Wednesday, November 25, 2009

My Editor is Metal as Hell

This is really more of a general update blog than anything else, but chock full of news you can feasibly use. If nothing else, you can take this as an opportunity to gain a bit of insight into the vast and complex world of publishing by seeing how an author communicates with an editor. Some of you will likely remember my announcement that I have been picked up by Pyr Books and their very fine editor, Lou Anders.

When presented with the knowledge that I was very pleased that he liked my book, Lou responded thus:
Like it? Made me want to shred my own s&s short into a thousand tiny bits. And stab you in the heart for being in your 20s.
Let me state for those of you who may be curious: it is very good if your editor likes your book. If your editor likes your book enough to wish physical harm upon you? Well, you're pretty much set, then, aren't you?

For the record, my editor at Gollancz has never threatened me...with physical harm. Though legend says that if you make him mad enough, he will start cursing at you in Old Entish (he is perhaps the tallest man on earth to be involved in literature outside of Godzilla's memoirs).

Anyway, onto further news: do you know what an ARC is? It goes by many names: Advanced Reading Copy, Proof, Bound Galley, Doorstop. The important thing is that Tome of the Undergates (my goodness, how did that Amazon link get there, oh well, no time to change it, sadly) has them! They have gone out to many fine blogs, I am told.

Among those most worthy of note: My Favourite Books, The Book Smugglers, Speculative Horizons, The Wertzone, Pat's Fantasy Hotlist, Graeme's Fantasy Book Review, NextRead and Haven't read them? Why not? What have they done to deserve your scorn? I wholly recommend giving them a look, and not just because they may say nice things about me! These are pretty much the gold standard for all opinions and reviews of fantasy fiction in the UK.

...unless they say mean things about me, in which case they are all filthy little wallaby-riders who suckle at the teat of Asmodeus and the resulting lactose intolerant reaction causes global warming that KILLS PUPPIES.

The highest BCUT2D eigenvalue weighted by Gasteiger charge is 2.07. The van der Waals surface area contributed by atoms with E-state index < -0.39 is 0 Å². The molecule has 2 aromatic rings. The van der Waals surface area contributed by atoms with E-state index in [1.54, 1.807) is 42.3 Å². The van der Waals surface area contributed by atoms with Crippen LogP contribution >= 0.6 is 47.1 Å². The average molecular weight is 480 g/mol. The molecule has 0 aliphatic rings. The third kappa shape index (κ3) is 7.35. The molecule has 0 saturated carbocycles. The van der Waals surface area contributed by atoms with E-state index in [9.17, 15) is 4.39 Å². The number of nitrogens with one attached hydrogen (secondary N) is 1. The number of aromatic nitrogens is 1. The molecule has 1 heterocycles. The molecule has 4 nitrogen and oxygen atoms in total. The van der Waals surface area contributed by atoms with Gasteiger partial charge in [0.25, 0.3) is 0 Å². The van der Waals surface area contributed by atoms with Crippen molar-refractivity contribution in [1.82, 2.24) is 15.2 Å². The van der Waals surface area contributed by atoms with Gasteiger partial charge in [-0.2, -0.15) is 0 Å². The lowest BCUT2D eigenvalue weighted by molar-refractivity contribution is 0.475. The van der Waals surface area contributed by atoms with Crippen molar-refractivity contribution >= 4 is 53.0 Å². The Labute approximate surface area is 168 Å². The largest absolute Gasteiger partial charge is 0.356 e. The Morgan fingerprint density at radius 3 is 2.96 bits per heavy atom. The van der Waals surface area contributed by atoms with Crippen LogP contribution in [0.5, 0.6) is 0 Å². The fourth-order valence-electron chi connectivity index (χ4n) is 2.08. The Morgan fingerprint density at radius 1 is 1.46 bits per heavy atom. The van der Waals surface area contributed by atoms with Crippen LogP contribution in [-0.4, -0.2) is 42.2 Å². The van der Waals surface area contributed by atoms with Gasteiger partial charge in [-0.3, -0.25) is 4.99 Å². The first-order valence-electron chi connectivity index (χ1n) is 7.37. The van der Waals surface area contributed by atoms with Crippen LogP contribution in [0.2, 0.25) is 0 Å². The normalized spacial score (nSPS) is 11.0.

But for the moment, they are all quite good! The fine ladies (for there are two) at the Book Smugglers deserve special mention; their tendency to hunt in a pair allows them to take most authors by surprise and allows one of them to leisurely feed on the remains while the other keeps watch for other competing bloggers.

Note: This has been a confidential sneak peek at the upcoming nature documentary on the habits of book review bloggers, appearing in 2010 and narrated by David Attenborough.

And, in other things newsworthy, since my brand spanking new entry on the Orion Author/Title List has a showing of the cover art for the book, perhaps it is safe to show here, as well! You might have noticed it at the top there! Your reactions? They should pretty much be as follows:


What's that? The guy? Well, yeah, I guess he is kind of important to the story and that is a pretty badass-looking sword, but come on...water.


Monday, November 16, 2009

Pyr Publishing!

There's a publishing company out there making a buzz! You may know who it is based off the fabulous authors they have come to swallow whole, like a frog swallowing mayflies, that the meager authorial mass may be added to the collective might of the industry. Fantastic authors such as Tom Lloyd, James Barclay, JOE "MUTHAFUGGIN" ABERCROMBIE.